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Columbus' 'La Isabela' On Hispaniola-First Settlement in New World - UPDATES

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Author Topic: Columbus' 'La Isabela' On Hispaniola-First Settlement in New World - UPDATES  (Read 1999 times)
Bianca
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« on: March 21, 2009, 07:36:02 pm »









Isotopic analysis



The unpublished study relied on isotopic analysis of three elements: carbon, oxygen and strontium.
Carbon isotope ratios provide reliable evidence of diet at the time an individual's adult teeth emerge in childhood. For example, people who eat maize, as opposed to those who consume wheat or rice, have different carbon isotope ratio profiles locked in their tooth enamel.


"Heavy carbon means you were eating tropical grasses such as maize, found only in the New World, or millet in Africa, neither of which was consumed in Europe" at the time, said Burton.
Oxygen isotopes provide information about water consumption and also can say something about geography as the isotopic composition of water changes in relation to latitude and proximity to the ocean.

Strontium is a chemical found in bedrock and that enters the body through the food chain as nutrients pass from bedrock to soil and water and, ultimately, to plants and animals. The strontium isotopes found in tooth enamel, the most stable and durable material in the human body, thus constitute an indelible signature of where someone lived as a child.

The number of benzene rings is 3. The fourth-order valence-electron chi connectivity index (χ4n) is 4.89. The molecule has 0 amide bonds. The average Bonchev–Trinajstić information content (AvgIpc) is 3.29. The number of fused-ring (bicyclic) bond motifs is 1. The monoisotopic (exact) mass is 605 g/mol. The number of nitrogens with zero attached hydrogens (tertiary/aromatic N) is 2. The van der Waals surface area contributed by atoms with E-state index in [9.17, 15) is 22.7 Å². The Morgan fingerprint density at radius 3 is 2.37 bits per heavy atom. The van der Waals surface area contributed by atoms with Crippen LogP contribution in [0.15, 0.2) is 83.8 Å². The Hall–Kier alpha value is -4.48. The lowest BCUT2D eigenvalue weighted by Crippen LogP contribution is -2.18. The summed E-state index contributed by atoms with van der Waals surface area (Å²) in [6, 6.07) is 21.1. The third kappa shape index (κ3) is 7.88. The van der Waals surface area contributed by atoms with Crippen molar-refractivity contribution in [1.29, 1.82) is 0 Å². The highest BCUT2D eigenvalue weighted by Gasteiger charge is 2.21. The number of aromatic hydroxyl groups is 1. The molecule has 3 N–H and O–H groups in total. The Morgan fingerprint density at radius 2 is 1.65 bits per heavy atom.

The strontium isotope analysis, Price notes, is not yet complete, as samples from the teeth of the presumed sailors remain to be matched with strontium profiles of Spanish soils. However, such matches could open an intriguing window to the personal identities of individuals buried in La Isabela.

"All of these sailors - their place of birth, their age - were recorded in Seville before they left on the second voyage," Price said. "One of the things we're hoping to do with the strontium is identify individuals."

The skeletons also exhibit evidence of scurvy, a common affliction of 15th century sailors who lacked vitamin C on their long voyages, as well as signs of malnutrition and physical stress. Chronicles of the voyage noted that most of the Europeans, including Columbus himself, fell sick shortly after landfall on Hispaniola, and many subsequently died, perhaps becoming the first to be buried in the La Isabela church graveyard.
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